HIST 470: The American Civil WarA comprehensive examination of the Civil War era between 1840 and 1877. Major themes and topics will include the political crisis leading to secession, the military conduct of the war, the end of slavery, the effects of the war on American society, and Reconstruction. (NA) Fulfills seminar requirement.
HIST 472: Lincoln: Revolutionary AmericanThis course will place Abraham Lincoln at the center of a revolution in American politics, society, and culture between 1840 and 1865, as the young nation argued violently over the meaning of its founding principles and the nature of "American" identity itself.
HIST 478: Topics in Environmental HistoryAn in-depth examination of a particular topic in environmental history, suitable for majors in history and environmental studies. Students from other majors should consult the instructor before registering. May be repeated for credit when topic is different.
HIST 479: Travel and Tourism in American HistoryThis course explores the emergence of tourism in the United States from the early national period to the present, paying particular attention to the dynamics of ethnicity and gender in shaping tourism within modern consumer culture. We will study a variety of primary and secondary sources, including travel narratives and films. (NA) Fulfills seminar requirement.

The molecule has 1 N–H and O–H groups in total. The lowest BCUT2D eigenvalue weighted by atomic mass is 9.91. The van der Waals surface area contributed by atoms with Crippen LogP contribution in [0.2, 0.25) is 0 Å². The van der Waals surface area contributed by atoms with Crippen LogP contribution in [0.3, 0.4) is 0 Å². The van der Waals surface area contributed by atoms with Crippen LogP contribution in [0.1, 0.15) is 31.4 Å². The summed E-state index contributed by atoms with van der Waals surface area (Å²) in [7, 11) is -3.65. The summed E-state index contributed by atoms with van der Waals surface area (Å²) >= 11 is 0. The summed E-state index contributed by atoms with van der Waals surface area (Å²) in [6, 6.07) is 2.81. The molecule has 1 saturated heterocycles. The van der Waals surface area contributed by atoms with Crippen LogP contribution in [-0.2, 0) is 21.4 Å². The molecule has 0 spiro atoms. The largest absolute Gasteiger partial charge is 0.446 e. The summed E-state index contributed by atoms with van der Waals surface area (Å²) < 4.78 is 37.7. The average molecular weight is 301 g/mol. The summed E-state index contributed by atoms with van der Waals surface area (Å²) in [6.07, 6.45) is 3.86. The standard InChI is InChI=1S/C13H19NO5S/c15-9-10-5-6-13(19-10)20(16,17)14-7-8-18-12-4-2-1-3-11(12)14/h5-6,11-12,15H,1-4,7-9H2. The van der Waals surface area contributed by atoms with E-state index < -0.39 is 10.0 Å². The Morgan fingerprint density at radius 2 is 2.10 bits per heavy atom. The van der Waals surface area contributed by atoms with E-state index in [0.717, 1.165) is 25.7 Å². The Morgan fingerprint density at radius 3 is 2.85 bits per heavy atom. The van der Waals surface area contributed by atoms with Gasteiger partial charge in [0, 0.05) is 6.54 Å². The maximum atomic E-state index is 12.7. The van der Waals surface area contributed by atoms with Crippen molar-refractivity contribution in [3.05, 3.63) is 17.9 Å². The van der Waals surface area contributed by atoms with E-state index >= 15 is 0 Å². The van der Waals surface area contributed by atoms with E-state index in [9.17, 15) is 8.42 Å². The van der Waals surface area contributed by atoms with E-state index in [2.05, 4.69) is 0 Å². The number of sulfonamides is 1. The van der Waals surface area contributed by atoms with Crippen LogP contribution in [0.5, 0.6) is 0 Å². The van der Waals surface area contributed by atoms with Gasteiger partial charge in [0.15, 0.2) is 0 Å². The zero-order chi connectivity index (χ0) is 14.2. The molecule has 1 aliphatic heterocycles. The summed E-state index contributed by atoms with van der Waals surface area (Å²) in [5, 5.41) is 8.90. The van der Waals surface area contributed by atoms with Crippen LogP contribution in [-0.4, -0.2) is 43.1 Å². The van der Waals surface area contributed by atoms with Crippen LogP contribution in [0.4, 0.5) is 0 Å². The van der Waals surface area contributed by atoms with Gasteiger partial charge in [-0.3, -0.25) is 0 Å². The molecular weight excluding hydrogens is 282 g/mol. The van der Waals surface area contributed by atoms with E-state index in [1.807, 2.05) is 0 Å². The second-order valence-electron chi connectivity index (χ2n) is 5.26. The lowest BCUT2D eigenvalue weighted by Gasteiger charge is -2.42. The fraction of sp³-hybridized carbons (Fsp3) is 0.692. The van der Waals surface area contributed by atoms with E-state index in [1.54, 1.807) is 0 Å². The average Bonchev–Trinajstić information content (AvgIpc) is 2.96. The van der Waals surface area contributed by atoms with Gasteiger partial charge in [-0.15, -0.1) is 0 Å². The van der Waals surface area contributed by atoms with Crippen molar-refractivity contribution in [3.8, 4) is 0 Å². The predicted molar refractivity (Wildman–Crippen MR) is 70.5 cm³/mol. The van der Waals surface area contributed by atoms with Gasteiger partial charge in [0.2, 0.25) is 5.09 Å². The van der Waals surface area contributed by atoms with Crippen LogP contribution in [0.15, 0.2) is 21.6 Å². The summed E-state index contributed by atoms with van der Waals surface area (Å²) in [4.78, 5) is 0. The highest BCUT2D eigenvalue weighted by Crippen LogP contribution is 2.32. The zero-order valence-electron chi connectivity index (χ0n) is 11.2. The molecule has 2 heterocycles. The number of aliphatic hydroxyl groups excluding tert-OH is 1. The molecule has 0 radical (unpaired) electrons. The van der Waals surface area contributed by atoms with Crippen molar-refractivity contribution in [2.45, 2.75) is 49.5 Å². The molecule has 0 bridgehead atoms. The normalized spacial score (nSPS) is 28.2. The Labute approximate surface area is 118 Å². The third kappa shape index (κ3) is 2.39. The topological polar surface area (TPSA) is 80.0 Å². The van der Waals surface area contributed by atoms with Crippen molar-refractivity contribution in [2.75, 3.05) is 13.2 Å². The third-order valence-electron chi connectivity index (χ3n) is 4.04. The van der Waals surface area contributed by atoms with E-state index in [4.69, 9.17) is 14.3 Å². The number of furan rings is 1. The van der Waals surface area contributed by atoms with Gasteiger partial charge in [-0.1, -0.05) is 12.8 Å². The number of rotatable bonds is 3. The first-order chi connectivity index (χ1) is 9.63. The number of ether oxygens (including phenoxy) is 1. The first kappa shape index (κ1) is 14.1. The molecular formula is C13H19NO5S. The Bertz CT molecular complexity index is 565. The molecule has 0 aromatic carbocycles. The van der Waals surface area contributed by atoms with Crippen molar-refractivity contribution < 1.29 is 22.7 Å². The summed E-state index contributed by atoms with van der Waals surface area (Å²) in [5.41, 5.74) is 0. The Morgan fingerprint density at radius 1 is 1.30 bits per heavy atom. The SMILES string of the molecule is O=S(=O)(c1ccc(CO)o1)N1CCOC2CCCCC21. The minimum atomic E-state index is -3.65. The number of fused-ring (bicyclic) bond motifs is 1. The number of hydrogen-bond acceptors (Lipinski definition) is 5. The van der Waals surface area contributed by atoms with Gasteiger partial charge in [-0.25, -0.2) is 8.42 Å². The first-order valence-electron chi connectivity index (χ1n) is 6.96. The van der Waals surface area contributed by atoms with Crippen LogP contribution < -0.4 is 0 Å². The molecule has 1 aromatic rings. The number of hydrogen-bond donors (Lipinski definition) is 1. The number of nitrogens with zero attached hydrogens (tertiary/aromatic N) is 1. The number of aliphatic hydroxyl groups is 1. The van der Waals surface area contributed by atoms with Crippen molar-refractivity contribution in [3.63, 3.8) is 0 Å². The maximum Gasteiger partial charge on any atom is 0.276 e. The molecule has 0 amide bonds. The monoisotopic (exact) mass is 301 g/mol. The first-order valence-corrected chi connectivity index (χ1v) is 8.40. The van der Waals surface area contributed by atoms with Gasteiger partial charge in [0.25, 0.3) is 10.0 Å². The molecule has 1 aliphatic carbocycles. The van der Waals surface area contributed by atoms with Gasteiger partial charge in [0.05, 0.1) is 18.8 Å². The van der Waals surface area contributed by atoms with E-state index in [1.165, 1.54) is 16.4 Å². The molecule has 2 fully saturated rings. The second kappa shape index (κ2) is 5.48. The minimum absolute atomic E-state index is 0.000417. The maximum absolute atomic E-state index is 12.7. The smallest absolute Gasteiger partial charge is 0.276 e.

HIST 480: Reconsidering the 1960sA seminar examining the major themes and issues of the decade. Topics include Vietnam, the Great Society, civil rights, the counterculture, and feminism. Fiction, oral narrative, and the developing historiographical literature will be employed as aids in addressing the period. (NA) Fulfills seminar requirement.
HIST 482: Global City: The History of New YorkThis seminar will examine the rise of New York City to global preeminence over the past four centuries as an entrepot and incubator of commerce, culture and people. It will emphasize the challenges of building unity and community in a city marked by racial, class, ethnic, religious and gender difference. Students will produce a substantial research paper on an aspect of the city's history. (NA) Fulfills seminar requirement.
HIST 485: Topics in International and Comparative HistoryAn advanced seminar in modern international and/or comparative history. The course combines review of key theoretical and historiographical issues with research and analysis of primary sources. Possible topics include: Secret Intelligence in the Twentieth and Twenty-First Centuries; the History of the Cold War; and the International History of the Second World War. (G&C) Fulfills seminar requirement. May be repeated when topic is different.
Topic for Fall 2017: Secret Intelligence in the Twentieth and Twenty-First Centuries
A historical examination of the activities of the intelligence and security agencies of the United States, Soviet Union, and United Kingdom. Themes include: case studies of successful and unsuccessful espionage, counter-espionage, intelligence analysis, and covert action; the moral and political problems of government secrecy in free and unfree societies; and the role of intelligence agencies in foreign and domestic policymaking. Emphasis is placed on the study and interpretation of primary sources, including memoir literature, mass media, and government documents.